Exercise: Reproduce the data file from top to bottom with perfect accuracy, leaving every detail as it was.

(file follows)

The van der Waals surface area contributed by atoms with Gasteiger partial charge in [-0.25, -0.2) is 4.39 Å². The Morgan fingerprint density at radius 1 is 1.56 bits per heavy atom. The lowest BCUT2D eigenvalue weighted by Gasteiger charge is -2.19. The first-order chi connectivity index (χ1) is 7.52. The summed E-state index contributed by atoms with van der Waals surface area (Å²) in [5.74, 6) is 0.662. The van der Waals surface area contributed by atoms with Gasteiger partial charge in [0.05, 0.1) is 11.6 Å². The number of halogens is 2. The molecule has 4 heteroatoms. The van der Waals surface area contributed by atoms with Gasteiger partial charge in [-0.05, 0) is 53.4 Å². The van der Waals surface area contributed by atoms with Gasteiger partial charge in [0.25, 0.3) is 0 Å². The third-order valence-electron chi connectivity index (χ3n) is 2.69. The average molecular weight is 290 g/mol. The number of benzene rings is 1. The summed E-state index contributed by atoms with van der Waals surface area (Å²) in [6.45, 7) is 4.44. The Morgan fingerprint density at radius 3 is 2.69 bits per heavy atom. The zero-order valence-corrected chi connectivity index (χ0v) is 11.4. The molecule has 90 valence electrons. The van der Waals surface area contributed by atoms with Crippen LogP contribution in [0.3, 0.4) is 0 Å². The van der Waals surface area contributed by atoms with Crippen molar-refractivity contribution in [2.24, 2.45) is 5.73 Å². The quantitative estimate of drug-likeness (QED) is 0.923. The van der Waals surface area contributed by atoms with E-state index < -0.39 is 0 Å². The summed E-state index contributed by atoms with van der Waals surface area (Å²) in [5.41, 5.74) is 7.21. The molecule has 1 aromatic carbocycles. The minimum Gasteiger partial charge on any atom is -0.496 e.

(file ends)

The van der Waals surface area contributed by atoms with Gasteiger partial charge in [-0.25, -0.2) is 4.39 Å². The Morgan fingerprint density at radius 1 is 1.56 bits per heavy atom. The lowest BCUT2D eigenvalue weighted by Gasteiger charge is -2.19. The first-order chi connectivity index (χ1) is 7.52. The summed E-state index contributed by atoms with van der Waals surface area (Å²) in [5.74, 6) is 0.662. The van der Waals surface area contributed by atoms with Gasteiger partial charge in [0.05, 0.1) is 11.6 Å². The number of halogens is 2. The molecule has 4 heteroatoms. The van der Waals surface area contributed by atoms with Gasteiger partial charge in [-0.05, 0) is 53.4 Å². The van der Waals surface area contributed by atoms with Gasteiger partial charge in [0.25, 0.3) is 0 Å². The third-order valence-electron chi connectivity index (χ3n) is 2.69. The average molecular weight is 290 g/mol. The number of benzene rings is 1. The summed E-state index contributed by atoms with van der Waals surface area (Å²) in [6.45, 7) is 4.44. The Morgan fingerprint density at radius 3 is 2.69 bits per heavy atom. The zero-order valence-corrected chi connectivity index (χ0v) is 11.4. The molecule has 90 valence electrons. The van der Waals surface area contributed by atoms with Crippen LogP contribution in [0.3, 0.4) is 0 Å². The van der Waals surface area contributed by atoms with Crippen molar-refractivity contribution in [2.24, 2.45) is 5.73 Å². The quantitative estimate of drug-likeness (QED) is 0.923. The van der Waals surface area contributed by atoms with E-state index < -0.39 is 0 Å². The summed E-state index contributed by atoms with van der Waals surface area (Å²) in [5.41, 5.74) is 7.21. The molecule has 1 aromatic carbocycles. The minimum Gasteiger partial charge on any atom is -0.496 e.